5. 5. Improvements in electrical speed control arrangements for rotating equipment Description of GB785714 (A) PATENT SPECIFICATION Inventors: GEORGE, THOMAS BAKER and RAYMOND BEAUFOY p Date of filing Complete Specification: Aug 30, 1955. ( 4 J 20D Application Date: Sept, I, 1954 No 25427154. ___ Complete Specification Published: Nov6, 1957. Index at acceptance:-Class 38 ( 4), R( 4: 33 D 3 B: 62: 112 A). International Classification:-GO 5 c. COMPLETE SPECIFICATION Improvements in Electrical Speed Control Arrangements, for Rotating Equipment We, BRITISH TELECOMMUNICATIONS RESEARCH LIMITED, a British Company, of Taplow Court, Taplow, Buckinghamshire, do hereby declare the invention, for which we pray that a patent may be granted to us, and the method, by which it is to be performed, to be particularly described in and by the following statement: - The present invention is concerned with electrical speed control arrangements for securing rotation of a piece of equipment at an accurately-controlled speed and is particularly applicable to the driving arrangements for a magnetic drum recorder Such magnetic drums are finding increasing use for the storage of information in connection with the computing machines and telephone systems and a usual requirement for their satisfactory employment is that it should be possible for their speed to be accurately controlled in relation to the co-operating equipment. In one use of such drums in connection with telephone systems, the drum is used for storing information and a system of time pulses which is conveniently derived from the drum is employed to enable access to be had to the required items of information to control other equipment It is desirable however that the speed of the drum should vary as little as possible in consequence of variations in the voltage of the source from which the driving motor is supplied and also due to variations in the mechanical torque required The chief object of the present invention is to enable this to be done in a simple and reliable manner. According to the invention in an arrangement for controlling the speed, of rotation of a piece of equipment provided with driving arrangements capable of producing a slightly higher speed than that required and also with electrically-controlled braking equipment generator rotating at a speed corresponding to that of the equipment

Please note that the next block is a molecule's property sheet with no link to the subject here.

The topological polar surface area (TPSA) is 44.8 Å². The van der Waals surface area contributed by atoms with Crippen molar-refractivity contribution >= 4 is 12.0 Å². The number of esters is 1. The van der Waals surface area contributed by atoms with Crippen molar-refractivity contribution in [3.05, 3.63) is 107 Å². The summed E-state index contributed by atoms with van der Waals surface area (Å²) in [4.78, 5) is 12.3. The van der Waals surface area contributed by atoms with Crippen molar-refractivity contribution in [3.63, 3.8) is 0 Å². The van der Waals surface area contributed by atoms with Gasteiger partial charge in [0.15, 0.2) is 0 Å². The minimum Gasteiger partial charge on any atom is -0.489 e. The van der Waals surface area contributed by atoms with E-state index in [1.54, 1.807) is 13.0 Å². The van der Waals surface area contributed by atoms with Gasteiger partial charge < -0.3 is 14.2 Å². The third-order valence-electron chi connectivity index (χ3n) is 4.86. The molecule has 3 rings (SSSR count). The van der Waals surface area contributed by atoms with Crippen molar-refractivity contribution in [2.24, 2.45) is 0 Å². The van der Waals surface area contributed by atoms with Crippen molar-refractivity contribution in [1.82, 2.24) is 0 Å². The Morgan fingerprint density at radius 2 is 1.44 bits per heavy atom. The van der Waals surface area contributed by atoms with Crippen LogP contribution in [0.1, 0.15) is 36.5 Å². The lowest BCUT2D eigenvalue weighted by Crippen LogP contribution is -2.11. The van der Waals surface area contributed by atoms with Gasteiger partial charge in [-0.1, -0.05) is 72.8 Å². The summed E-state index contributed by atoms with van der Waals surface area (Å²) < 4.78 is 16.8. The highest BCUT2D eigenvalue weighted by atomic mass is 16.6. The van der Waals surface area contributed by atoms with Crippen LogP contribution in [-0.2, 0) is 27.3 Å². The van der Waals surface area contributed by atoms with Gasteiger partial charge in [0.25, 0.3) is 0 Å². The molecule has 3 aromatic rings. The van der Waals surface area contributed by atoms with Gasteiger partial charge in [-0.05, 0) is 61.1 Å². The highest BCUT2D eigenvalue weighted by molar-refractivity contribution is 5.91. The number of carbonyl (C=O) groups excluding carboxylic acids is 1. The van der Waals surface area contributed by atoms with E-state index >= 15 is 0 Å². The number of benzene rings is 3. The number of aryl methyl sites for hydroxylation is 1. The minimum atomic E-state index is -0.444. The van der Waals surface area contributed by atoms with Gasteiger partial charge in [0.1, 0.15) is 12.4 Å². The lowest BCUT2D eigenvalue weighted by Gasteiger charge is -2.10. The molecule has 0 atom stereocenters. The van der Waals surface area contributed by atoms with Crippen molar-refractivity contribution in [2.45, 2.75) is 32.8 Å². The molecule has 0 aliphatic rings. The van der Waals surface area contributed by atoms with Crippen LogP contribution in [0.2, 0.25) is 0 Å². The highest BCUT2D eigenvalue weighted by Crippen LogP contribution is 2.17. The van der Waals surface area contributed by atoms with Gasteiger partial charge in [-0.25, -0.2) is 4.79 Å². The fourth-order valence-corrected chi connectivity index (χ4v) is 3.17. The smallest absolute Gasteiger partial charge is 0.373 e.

6. 6. is arranged to produce periodic currents of a frequency which varies r Price 3 s 6 d l directly wth the speed, these currents being fed to a filter with a sharp cut-off the output of which controls the braking equipment, the cut-off point of the filter corresponding to the frequency of the periodic currents at the desired operational speed so that a small change in speed, at the critical point causes a large change in braking control current. Preferably the filter is of the low-pass; type and the necessary speed reduction is effected by an eddy current brake As long as control current passes the filter it biases a valve to cut-off and no current flows through the coils of the brake If the speed increases, however the filter exercises an attenuating effect, the valve conducts and the brake is effective to reduce the speed. The invention will 'be better understood from' the following description of a preferred method of carrying it into effect which should be taken in conjunction with the drawing accompanying the provisional specification. This shows a circuit diagram of the control equipment used for securing constant speed in the rotation of a magnetic drum Referring to the drawing, leads 10 and 11 extend from a reading head associated with a track on the surface of the magnetic drum on which a periodic signal, conveniently a sine wave, has been registered The signal is fed' via an amplifier Al to a low-pass filter L Pi F, which is designed to have a fairly sharp cut off The signal frequency applied to leads 10 and 11 when the drum is running at its operational speed is arranged to coincide with a point on the lower portion of the steep part of the filter attenuation curve. The output from the filter is amplified in amplifier 'A 2, and is rectified' by shunt and series rectifiers MIR 1 and' MR 2 so that only the negative part of the signal is applied to the capacitor Cl, The time constant of the circuit comprising capacitor Cl and resistor R 1 is such as to maintain a steady negative bias on the grid of tube VT when a steady output 7855714 is obtained from amplifier A 2 This grid bias is the controlling bias for the tube, which functions as a d c amplifier The bias provided for tube VT by cathode resistor R 3 in the absence of a signal from amplifier A 2 enables the tube to take current, A strong negative signal applied to the grid via resistor R 2 will bias the tube beyond cut-off, and this condition exists when the output from amplifier A 2 exceeds a small value The gridstopper resistor R 2 assists in stabilising the amplifying circuit. The output circuit of tube VT is taken via leads 12 and 13 to the energising coils of an I 5 eddy-current braking system which controls the speed of the magnetic drum Capacitor C 2 is inserted to provide a shunt path for the ripple component of the grid bias signal when this